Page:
The Unflipped Finger of Ufa by Sarah Dubinsky

“Are you calling my dictionary a liar?” I roughly say, non-guttural accent in mind, somewhat guttural accent in speech, but not enough guttural accent to convey my point. And all the same, I don’t know how to correctly say liar in Russian. I would ask my eight-inch thick dictionary, which I’m holding in one hand, but it is wet from the rain and the pages are sticking. I need to choose my words judiciously because soon it will tear.

So instead, I call the practice of selling foreigners broken teapots “nonsense.” I’m not sure if I can use that word as a verb but that’s what I’m doing. The “grandmother” (BAH-boosh-ka) who owns the shop gets upset when you call her a “scarf” (bah-BOOSH-ka). And while I think she is completely without humor, she suddenly snickers. She calls my teapot a “kettle” in broken British and pretends there is a difference.

I counter that it is a “nightmare.” But I can’t clarify what kind of nightmare, as I vaguely recall there are different levels, but maybe I am making that up. I might be thinking of Dante’s Inferno, which is also not in English. However, I am certain it has subtitles.

So she plugs in the teapot and it sputters lukewarm water and then she implies (or possibly states) that Americans are too soft for hot tea. And alone in post-Communist Ufa in 1995, I debate whether to slink away in dampness or to raise up an imaginary can of diet soda in anthem  to all outsiders who flee from melancholic chai and instant coffee Eastern European style, that is served multi-brewed and cremated with the delicateness of a nuclear blast.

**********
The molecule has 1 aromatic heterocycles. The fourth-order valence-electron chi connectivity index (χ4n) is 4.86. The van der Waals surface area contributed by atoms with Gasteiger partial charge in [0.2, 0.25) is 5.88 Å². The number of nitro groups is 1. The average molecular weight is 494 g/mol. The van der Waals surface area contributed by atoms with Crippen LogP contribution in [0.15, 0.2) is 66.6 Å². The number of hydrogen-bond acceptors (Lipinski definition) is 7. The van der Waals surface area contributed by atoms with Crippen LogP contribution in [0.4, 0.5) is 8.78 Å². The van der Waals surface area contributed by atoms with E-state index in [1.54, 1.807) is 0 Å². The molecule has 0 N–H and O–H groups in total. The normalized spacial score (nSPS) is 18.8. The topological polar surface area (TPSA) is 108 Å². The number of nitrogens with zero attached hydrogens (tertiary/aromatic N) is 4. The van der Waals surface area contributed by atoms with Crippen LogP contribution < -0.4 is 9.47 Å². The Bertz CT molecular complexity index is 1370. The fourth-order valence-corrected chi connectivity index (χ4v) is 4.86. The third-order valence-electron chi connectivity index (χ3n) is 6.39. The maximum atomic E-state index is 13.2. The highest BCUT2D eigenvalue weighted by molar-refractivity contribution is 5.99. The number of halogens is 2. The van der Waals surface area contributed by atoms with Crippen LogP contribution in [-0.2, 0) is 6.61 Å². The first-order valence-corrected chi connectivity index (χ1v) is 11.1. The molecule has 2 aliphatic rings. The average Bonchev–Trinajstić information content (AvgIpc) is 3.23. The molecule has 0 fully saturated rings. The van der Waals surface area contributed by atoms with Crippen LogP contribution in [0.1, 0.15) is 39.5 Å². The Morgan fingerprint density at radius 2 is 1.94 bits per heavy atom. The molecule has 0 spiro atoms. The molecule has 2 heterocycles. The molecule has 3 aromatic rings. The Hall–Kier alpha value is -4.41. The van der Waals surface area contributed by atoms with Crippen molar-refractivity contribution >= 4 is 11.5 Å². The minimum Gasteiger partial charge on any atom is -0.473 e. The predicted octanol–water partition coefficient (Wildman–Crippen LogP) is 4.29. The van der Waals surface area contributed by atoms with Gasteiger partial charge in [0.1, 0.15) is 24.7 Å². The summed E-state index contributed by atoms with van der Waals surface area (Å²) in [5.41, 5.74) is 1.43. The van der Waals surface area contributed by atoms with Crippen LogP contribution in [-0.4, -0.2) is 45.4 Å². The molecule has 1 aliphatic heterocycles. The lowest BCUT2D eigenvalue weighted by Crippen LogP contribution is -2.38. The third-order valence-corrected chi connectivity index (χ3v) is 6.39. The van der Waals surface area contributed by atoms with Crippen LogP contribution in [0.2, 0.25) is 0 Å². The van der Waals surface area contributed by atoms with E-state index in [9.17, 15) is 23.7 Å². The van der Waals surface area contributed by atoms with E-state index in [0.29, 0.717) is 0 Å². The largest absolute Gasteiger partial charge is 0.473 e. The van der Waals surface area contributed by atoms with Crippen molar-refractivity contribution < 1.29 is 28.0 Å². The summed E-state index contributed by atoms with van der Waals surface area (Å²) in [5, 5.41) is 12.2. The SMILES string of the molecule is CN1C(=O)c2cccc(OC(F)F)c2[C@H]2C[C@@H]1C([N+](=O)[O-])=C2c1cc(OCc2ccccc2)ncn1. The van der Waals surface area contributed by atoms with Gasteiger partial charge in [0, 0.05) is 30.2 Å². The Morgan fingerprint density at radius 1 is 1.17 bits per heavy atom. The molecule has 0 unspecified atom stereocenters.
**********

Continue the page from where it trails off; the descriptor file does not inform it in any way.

But while I’m not ready to assimilate – today – I won’t be an American. And even though the perfect cuppa keeps evading me, I will be infused with Russia, to enjoy herbed tea with unfurling blossoms and strawberry jam.

But while I can taste it, I can’t translate it. But I certainly will say it.

I square my shoulders in the doorjamb, blocking all customers, and stare at the storekeeper with a silent command: Give me a new teapot.

And she does.

Dubinsky on Couch

Sarah Dubinsky’s stories, songs, and poems glitter like pyrite and have the depth of a puddle. She likes it this way and hopes you do too.

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